June 12, 2018

13/06/2018: Performance effect of combined microbial regulators in antibiotic free piglet feed

by AVEVE, Belguim

For a long time, antibiotics have been prophylactically used to overcome the influence of microbial imbalances and make piglets less sensitive for potential pathogens.

Nowadays, however, there is worldwide increasing pressure of regulations to reduce prophylactic as well as curative usage of antibiotics in farm animals. Microbial regulators – natural, moreover synergistically combined ingredients - are the most recently available alternatives of a step-by-step solution. 

Image credit: Richard King on Flickr
(CC BY 2.0)
Weaning dip – the foreseeable peril
Furthermore, high productivity requires an optimal intestinal health and immunity as production animals are pushed to their physical limits. Consequently, even the slightest intestinal imbalance can compromise top production. The weaning dip has been well researched and documented and as such can also be described as piglets being m5ore vulnerable for pathogens due to a lack of feed intake.

The absence of feed in a piglet's gut system results in a microbial imbalance, leading to higher occurrences of diseases. Thus, this short weaning phase in a pig's life can have far-reaching consequences, negatively affecting the pig's entire rearing period (see Figure 1). Strengthening the microbial gut flora and increasing feed intake includes the addition of medium-chain glycerides and essential oils, well balancing the intestinal microbial community and immune reactions, meanwhile enhancing proliferation of enterocytes. Such microbial regulators support piglets to maintain a healthier status, last but not least for better performance effects.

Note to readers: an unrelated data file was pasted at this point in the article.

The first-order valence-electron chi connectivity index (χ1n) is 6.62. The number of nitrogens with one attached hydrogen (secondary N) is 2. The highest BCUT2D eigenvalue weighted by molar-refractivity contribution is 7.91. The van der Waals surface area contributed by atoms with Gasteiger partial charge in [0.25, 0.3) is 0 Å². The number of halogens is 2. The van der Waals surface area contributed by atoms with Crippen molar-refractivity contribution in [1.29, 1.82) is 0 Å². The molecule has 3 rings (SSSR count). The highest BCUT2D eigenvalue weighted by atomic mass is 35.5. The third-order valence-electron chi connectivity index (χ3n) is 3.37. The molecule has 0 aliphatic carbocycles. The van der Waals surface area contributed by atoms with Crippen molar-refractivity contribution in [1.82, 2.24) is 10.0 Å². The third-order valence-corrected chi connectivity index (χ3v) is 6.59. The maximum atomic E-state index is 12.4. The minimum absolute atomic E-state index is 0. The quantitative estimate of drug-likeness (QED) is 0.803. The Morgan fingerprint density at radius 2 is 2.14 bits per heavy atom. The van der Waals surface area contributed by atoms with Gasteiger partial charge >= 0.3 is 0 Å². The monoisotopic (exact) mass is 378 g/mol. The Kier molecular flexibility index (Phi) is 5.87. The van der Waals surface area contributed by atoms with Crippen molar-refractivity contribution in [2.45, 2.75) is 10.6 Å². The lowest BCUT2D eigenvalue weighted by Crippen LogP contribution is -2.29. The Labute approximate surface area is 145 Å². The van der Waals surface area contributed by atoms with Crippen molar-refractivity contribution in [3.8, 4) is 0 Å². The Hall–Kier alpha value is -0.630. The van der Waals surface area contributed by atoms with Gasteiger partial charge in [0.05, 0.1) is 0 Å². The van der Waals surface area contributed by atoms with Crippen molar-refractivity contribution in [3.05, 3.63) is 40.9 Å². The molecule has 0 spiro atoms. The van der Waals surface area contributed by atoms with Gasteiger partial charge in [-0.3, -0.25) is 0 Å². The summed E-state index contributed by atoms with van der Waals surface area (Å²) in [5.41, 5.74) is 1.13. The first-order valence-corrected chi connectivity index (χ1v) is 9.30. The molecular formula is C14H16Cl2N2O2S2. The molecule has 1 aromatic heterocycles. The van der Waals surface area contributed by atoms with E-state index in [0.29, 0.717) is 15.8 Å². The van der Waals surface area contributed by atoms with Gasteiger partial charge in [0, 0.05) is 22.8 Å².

Medium-chain glycerides (MCGs) – The highly effective antibacterial compound
Medium-chain fatty acids are known to have an effect on bacterial growth. However, not all medium-chain fatty acids have the same effect, as some bacteria are sensitive to specific chain lengths of fatty acids. Caproic acid (C6:0) for instance, has a relatively strong effect against E. coli and salmonella strains – more than most other medium-chain fatty acids.

In combination with caprylic acid (C8:0 E. coli and salmonella are targeted. It has been shown that medium-chain fatty acids have a better microbial regulatory effect, reflected in their lower minimum inhibitory concentration (MIC) values than other organic acids.

Moreover, they target a broader spectrum of bacteria (both gram-positive and gram-negative bacteria). Besides their acidic function, some medium-chain fatty acids, like caproic acid have lipophilic properties that they can dissolve in fats.

That way, they can disrupt cell membranes of pathogenic micro-organisms. When used in piglet feed, it is important to get the medium-chain fatty acids right there in the digestive system where they will be most effective. By esterifying the medium-chain fatty acids using glycerol they can be bound in glyceride molecules.

Lipases synthesised in mouth, stomach and gut will work on the esterified medium-chain fatty acids, respectively medium-chain glycerides, ensuring a gradual release (lipolysis) as opposed to free medium-chain fatty acid (MCFAs) products. Because of their 'slow-release' effect they will be effective in the stomach and continuing on in the digestive tract. The maximum release and efficacy will be in the small intestine.

Read the full article with figures, HERE.

The Global Miller
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which is published by Perendale Publishers Limited.

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